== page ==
Legendborn: Reclaiming Black Heritage in a Fantastical Way


Source: Amazon

Abby Edwards, Scoop Writer

When it comes to literature, especially young adult literature, it is important to take into consideration the representation in novels. Because people are very susceptible to the world around them, reading only about white characters can reinforce internalized racism. Not to mention, people of color are not getting to see themselves represented in the media near as much as they should. The young adult sub-genre is especially prone to this behavior. 

YA novels have, for many years now, almost always centered around white protagonists. A common trend in these types of novels have been black characters (if any at all), being depicted as side characters or comic reliefs that are often killed off early on in the book so the white protagonist can develop as a character. As if this isn’t bad enough, this racist behavior shown by authors in many young adult novels is just the beginning of an inherently racist cooperation of publishing houses. Often, black authors have written books that are just as good (and perhaps even better) than those written by white YA authors only to be rejected by publishing houses and have their work pushed back so that yet another white author can shine on the NYT bestseller list.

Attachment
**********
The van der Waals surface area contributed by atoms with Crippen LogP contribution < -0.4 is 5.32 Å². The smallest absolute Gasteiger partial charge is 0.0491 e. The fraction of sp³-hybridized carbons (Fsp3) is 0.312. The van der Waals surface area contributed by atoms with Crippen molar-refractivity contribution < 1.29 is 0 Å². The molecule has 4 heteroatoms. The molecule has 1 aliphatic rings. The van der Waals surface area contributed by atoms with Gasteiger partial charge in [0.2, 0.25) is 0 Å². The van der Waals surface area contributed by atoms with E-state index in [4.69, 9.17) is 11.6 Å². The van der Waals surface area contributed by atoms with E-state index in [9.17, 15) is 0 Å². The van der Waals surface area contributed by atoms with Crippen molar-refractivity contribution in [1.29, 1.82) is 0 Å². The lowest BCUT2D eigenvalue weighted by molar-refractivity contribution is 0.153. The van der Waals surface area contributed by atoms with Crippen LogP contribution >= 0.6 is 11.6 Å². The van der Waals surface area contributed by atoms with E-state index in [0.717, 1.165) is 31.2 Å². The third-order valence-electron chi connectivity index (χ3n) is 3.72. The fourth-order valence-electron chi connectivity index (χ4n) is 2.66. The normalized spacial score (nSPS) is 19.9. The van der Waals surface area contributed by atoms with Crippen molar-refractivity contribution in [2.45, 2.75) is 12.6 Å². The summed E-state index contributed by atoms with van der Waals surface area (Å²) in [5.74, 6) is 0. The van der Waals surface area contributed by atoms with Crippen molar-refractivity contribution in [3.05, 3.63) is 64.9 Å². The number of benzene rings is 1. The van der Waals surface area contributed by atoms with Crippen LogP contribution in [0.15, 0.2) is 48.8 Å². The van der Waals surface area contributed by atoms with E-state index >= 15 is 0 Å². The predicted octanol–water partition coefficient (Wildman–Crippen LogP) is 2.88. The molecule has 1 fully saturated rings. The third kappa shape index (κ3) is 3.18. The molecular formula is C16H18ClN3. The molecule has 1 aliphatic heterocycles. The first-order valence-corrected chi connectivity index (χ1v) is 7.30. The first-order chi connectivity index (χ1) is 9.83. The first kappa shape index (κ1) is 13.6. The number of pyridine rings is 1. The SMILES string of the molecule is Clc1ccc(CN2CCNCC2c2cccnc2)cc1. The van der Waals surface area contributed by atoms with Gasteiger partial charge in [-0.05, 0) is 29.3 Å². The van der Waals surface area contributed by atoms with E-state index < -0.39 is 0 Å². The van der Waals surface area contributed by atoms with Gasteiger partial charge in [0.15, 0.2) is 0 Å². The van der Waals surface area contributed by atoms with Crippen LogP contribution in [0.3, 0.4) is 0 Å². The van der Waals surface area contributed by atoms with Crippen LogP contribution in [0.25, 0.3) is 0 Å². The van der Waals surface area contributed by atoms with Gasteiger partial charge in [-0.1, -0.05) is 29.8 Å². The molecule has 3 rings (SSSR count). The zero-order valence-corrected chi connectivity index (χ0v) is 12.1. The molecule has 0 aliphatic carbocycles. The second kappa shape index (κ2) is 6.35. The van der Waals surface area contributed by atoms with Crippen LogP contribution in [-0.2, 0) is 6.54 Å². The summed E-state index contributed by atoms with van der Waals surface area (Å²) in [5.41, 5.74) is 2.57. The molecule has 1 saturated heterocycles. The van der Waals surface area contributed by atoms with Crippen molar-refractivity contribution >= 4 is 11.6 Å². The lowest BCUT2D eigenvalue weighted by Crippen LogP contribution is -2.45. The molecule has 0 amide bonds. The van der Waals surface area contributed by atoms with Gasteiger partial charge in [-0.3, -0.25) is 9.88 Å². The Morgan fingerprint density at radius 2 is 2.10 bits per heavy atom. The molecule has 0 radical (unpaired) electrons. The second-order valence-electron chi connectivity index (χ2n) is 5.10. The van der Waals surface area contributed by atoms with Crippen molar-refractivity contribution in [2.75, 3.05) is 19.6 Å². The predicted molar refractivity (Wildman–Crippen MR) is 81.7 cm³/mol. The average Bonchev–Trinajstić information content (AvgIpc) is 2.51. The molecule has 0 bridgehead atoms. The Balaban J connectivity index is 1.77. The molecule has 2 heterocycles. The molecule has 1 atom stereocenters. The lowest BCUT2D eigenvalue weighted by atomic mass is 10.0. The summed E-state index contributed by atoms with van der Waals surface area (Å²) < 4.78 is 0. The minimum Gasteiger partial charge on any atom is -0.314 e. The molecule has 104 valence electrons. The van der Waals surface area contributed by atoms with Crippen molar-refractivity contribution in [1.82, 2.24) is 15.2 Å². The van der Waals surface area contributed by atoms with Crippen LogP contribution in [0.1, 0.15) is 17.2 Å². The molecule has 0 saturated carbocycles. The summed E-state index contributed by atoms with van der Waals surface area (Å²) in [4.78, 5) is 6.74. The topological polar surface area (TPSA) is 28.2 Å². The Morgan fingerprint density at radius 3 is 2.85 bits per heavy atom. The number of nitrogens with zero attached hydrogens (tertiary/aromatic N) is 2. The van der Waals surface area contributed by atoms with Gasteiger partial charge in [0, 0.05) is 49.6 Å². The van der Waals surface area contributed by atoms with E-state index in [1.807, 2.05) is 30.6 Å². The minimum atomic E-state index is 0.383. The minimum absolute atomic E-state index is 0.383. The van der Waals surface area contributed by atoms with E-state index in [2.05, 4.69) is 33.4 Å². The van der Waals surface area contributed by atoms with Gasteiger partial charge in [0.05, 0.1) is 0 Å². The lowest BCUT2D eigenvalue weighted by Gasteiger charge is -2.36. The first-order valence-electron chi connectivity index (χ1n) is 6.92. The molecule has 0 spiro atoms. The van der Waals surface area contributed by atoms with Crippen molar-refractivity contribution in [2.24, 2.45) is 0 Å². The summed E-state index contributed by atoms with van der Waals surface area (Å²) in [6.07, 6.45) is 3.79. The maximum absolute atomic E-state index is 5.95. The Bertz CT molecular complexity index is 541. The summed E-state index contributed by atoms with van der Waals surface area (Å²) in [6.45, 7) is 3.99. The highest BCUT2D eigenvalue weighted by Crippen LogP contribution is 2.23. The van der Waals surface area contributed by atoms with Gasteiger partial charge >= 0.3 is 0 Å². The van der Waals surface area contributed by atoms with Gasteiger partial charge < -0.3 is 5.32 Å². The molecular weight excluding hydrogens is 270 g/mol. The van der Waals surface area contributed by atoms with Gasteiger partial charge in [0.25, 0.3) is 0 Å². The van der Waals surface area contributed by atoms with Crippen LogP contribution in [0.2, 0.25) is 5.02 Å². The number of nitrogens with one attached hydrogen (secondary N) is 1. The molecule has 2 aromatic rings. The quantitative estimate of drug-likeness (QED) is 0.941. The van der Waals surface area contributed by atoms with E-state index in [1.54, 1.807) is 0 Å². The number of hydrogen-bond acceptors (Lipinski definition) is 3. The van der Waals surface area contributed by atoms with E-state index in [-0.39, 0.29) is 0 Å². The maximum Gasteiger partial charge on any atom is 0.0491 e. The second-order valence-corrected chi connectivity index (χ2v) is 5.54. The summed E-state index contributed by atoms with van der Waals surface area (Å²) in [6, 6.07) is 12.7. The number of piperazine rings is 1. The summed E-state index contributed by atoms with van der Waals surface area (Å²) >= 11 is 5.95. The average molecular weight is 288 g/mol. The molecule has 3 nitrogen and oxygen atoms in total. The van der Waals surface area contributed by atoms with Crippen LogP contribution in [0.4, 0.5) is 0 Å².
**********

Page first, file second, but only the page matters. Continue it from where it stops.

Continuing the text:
Now, enter Legendborn. Legendborn features main protagonist, Bree Matthews, as she copes with the surprising and suspicious death of her mother along with her experiences in a southern PWI boarding school that might or might not be infested with magic. On her first night at school, she witnesses a flying demon feeding off of human energy. After being offered a chance to help take down said demons by a secret society from descendants of King Arthur himself, Bree quickly begins to realize that the Society is not quite what it seems. Why are the only people allowed to wield any type of powerful magic white? Why, then, can she wield such powerful magic? As Bree slowly unwinds the dark, racist secrets of the Society’s past, she must decide if she should continue to use her magic to take the Society down or join the fight against the demons slowly taking over her school. 

Legendborn is as much a book about fighting monsters, women with swords and dragons as it is a book about generational trauma, grief and class. This book single handedly proves that it is more than possible to write an absolutely amazing fantasy while also acknowledging modern-day social issues.